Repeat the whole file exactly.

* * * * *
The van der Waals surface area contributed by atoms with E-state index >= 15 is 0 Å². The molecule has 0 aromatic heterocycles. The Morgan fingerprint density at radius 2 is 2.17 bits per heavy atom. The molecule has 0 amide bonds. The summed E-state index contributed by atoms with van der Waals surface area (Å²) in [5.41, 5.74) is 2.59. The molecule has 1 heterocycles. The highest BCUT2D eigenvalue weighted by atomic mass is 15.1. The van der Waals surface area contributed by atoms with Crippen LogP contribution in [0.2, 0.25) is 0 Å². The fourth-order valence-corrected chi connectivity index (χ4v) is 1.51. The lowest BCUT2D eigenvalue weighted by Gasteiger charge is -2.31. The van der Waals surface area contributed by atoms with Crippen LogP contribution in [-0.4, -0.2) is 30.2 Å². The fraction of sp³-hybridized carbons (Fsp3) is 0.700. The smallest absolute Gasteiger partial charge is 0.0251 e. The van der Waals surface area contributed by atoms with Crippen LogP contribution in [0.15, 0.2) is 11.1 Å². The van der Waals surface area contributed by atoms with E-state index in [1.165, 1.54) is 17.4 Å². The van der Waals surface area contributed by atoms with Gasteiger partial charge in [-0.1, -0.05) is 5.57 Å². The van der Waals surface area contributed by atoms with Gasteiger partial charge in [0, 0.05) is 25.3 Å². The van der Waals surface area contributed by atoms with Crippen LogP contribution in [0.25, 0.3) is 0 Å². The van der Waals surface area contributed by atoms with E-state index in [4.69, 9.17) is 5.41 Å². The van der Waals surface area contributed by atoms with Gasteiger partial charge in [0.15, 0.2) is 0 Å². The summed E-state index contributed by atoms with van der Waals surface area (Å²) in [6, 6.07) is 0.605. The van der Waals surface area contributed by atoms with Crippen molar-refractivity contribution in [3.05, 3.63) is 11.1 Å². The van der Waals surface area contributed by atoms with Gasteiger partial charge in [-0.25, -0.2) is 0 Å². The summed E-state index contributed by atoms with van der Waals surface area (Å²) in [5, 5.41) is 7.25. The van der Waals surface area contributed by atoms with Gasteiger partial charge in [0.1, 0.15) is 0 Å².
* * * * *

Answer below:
The van der Waals surface area contributed by atoms with E-state index >= 15 is 0 Å². The molecule has 0 aromatic heterocycles. The Morgan fingerprint density at radius 2 is 2.17 bits per heavy atom. The molecule has 0 amide bonds. The summed E-state index contributed by atoms with van der Waals surface area (Å²) in [5.41, 5.74) is 2.59. The molecule has 1 heterocycles. The highest BCUT2D eigenvalue weighted by atomic mass is 15.1. The van der Waals surface area contributed by atoms with Crippen LogP contribution in [0.2, 0.25) is 0 Å². The fourth-order valence-corrected chi connectivity index (χ4v) is 1.51. The lowest BCUT2D eigenvalue weighted by Gasteiger charge is -2.31. The van der Waals surface area contributed by atoms with Crippen LogP contribution in [-0.4, -0.2) is 30.2 Å². The fraction of sp³-hybridized carbons (Fsp3) is 0.700. The smallest absolute Gasteiger partial charge is 0.0251 e. The van der Waals surface area contributed by atoms with Crippen LogP contribution in [0.15, 0.2) is 11.1 Å². The van der Waals surface area contributed by atoms with E-state index in [1.165, 1.54) is 17.4 Å². The van der Waals surface area contributed by atoms with Gasteiger partial charge in [-0.1, -0.05) is 5.57 Å². The van der Waals surface area contributed by atoms with Gasteiger partial charge in [0, 0.05) is 25.3 Å². The van der Waals surface area contributed by atoms with Crippen LogP contribution in [0.25, 0.3) is 0 Å². The van der Waals surface area contributed by atoms with E-state index in [4.69, 9.17) is 5.41 Å². The van der Waals surface area contributed by atoms with Gasteiger partial charge in [0.15, 0.2) is 0 Å². The summed E-state index contributed by atoms with van der Waals surface area (Å²) in [6, 6.07) is 0.605. The van der Waals surface area contributed by atoms with Crippen molar-refractivity contribution in [3.05, 3.63) is 11.1 Å². The van der Waals surface area contributed by atoms with Gasteiger partial charge in [-0.25, -0.2) is 0 Å². The summed E-state index contributed by atoms with van der Waals surface area (Å²) in [5, 5.41) is 7.25. The van der Waals surface area contributed by atoms with Gasteiger partial charge in [0.1, 0.15) is 0 Å².